Isaiah has lost hope that the system—a system that bred and curated John Walker—will change. Walker, ostensibly punished for vicious murder recorded by dozens and spread across the internet by being stripped of his rank and position as Cap, actually gets off the hook. His privilege doesn’t allow him to realise that anyone not a symbol of white power structures, especially a black man, would be locked away for life for what he did. He is defiant in the face of his ‘punishment’. “I lived my life by your mandates! I dedicated my life to your mandates! I only ever did what you asked of me, what you told me to be and trained me to do, and I did it. And I did it well.” This is Walker’s truth, as well as his justification. He cannot separate what are clearly his own personal demons, his own PTSD trauma haunting him from his life as a soldier, from the symbol of being Captain America. He is the personification of American white rage boiling over in the face of systematic indulgence, of being reassured they are the greatest country made up of the greatest people, despite it all being built on existential lies of murder, genocide and slavery.
Walker gets away with a far worse crime than anything Isaiah ever did when he dared to try and exist as a symbol of power. “You think I wouldn’t be dead in a day if you brought me out? You wanna believe jail was my fault because you got that white man’s shield. They were worried my story might get out. So, they erased me. My history. But they’ve been doing that for 500 years.” Here you feel the story of Captain America could go in two directions. Sam has the shield but he does not own it, indeed as Julia Louis-Dreyfus’ burgeoning villain Contessa de Fontaine tells Walker not even the US government do as it’s “a grey area”. Sam works to protect his own history as he encourages his sister Sarah (Adepero Oduye) not to sell their parents’ boat they’ve been working on, and it serves as a key metaphor for his own struggles with the complicated history of what Captain America represents. The Falcon and the Winter Soldier could easily get away with Sam destroying the shield, destroying the symbol, and making Isaiah’s point. Equally, he might transform it. “Isaiah has been to hell and back. If I was in his shoes, I’d feel the exact same way. But what would be the point of all the pain and sacrifice if I wasn’t willing to stand up and keep fightin’?”.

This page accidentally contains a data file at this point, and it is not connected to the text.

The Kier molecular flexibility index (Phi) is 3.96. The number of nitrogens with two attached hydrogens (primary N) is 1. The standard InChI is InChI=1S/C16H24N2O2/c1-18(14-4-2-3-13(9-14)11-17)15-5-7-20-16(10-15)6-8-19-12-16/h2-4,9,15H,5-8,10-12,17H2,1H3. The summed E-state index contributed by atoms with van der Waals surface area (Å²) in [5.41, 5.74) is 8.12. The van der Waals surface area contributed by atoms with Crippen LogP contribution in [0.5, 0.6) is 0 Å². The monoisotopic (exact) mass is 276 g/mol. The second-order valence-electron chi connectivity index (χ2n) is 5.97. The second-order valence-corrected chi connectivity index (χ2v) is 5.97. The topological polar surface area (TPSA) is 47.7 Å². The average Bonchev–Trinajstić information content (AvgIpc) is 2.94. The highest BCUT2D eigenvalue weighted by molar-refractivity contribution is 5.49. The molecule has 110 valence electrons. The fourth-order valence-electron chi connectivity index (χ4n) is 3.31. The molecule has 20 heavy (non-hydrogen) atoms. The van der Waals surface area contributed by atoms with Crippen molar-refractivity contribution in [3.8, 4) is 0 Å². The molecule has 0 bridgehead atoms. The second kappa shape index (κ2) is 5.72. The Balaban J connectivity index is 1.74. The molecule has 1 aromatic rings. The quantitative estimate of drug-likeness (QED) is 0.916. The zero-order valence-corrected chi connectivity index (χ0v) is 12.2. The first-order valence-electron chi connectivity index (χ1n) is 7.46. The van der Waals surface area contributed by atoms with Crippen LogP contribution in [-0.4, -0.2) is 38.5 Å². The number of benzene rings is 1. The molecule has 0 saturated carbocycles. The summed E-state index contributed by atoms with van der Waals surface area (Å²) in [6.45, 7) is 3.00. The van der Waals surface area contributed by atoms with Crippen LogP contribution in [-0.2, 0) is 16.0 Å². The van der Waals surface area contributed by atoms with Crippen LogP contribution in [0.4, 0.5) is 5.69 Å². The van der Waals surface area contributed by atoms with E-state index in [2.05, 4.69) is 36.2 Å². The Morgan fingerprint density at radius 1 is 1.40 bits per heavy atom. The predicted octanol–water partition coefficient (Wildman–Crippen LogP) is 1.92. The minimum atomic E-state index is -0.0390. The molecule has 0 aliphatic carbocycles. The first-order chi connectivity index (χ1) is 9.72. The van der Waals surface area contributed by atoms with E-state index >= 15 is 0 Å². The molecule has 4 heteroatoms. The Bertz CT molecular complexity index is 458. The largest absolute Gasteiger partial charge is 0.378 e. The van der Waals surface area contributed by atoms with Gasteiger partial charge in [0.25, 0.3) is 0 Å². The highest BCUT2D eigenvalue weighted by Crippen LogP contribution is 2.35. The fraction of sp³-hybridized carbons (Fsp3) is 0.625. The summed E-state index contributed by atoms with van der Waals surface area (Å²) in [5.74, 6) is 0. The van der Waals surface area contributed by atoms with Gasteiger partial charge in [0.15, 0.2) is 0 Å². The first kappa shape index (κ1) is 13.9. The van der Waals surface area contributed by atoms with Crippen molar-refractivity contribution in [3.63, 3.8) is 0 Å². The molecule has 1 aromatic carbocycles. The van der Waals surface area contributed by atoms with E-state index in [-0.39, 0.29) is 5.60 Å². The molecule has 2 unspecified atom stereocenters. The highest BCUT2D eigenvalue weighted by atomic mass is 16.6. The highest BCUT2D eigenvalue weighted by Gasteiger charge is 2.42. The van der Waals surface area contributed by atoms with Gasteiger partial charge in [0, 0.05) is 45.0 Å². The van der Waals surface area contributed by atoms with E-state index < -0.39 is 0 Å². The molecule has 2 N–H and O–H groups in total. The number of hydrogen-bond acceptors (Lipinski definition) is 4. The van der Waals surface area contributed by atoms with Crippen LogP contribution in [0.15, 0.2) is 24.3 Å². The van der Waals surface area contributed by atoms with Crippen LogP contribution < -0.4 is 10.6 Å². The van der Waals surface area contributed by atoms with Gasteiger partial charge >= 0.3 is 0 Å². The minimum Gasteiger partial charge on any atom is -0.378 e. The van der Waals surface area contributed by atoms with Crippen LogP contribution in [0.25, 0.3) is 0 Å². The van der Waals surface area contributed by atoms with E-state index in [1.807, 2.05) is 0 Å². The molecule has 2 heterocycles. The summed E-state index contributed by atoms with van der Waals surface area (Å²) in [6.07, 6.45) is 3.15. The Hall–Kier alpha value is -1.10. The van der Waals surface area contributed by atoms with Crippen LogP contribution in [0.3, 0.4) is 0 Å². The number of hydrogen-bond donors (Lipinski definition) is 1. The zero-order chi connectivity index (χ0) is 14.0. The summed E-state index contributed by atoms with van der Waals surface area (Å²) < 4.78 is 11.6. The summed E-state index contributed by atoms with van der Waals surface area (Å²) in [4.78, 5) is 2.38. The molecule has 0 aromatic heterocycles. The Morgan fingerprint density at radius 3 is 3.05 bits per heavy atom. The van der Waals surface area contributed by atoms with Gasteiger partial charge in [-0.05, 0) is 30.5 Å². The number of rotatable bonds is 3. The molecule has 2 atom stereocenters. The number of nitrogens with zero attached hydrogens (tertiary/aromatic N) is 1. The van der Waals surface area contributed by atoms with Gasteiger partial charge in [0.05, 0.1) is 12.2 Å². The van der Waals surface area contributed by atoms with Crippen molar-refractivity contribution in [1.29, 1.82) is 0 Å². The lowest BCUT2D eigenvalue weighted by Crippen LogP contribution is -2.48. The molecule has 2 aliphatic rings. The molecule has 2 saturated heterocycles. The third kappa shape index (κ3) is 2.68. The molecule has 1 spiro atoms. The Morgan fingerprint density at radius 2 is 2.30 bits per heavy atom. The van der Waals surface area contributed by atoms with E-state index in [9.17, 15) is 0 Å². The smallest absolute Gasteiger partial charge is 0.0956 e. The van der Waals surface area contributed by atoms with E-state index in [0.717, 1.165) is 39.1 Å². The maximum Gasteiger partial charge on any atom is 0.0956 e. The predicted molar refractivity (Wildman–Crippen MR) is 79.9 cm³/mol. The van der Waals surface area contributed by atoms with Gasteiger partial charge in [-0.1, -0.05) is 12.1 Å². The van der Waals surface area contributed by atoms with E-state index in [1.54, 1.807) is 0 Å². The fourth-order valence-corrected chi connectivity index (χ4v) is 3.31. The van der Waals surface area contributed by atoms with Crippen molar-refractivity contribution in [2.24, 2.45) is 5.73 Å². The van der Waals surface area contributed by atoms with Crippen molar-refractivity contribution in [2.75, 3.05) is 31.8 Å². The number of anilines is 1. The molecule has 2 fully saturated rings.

This appears to be the underlying message of The Falcon and the Winter Soldier, the truth of the show, and it applies to the MCU as a whole as a series about the meaning of being a hero in modern terms. Watchmen and Lovecraft Country, and films such as 12 Years a Slave or Antebellum, depict the historical horror of the black journey that Western media have shied away from in the last century, but where are the stories of black empowerment? Where are the transformational pieces not depicting black terror but black power and hope? Black Panther, in combining Afro-Futurism with James Bond swagger, showed what black and African heroic symbols looking to the 21st century could be and if Sam is to adopt the shield, adopt the symbol, and imbue the legacy of the black experience with his own innate dignity and goodness—the parts Steve understood—then when he opens the box at the end, seemingly containing a new Captain America suit to face down the Flag Smashers, then perhaps this is more rewarding. Because the MCU has earned it.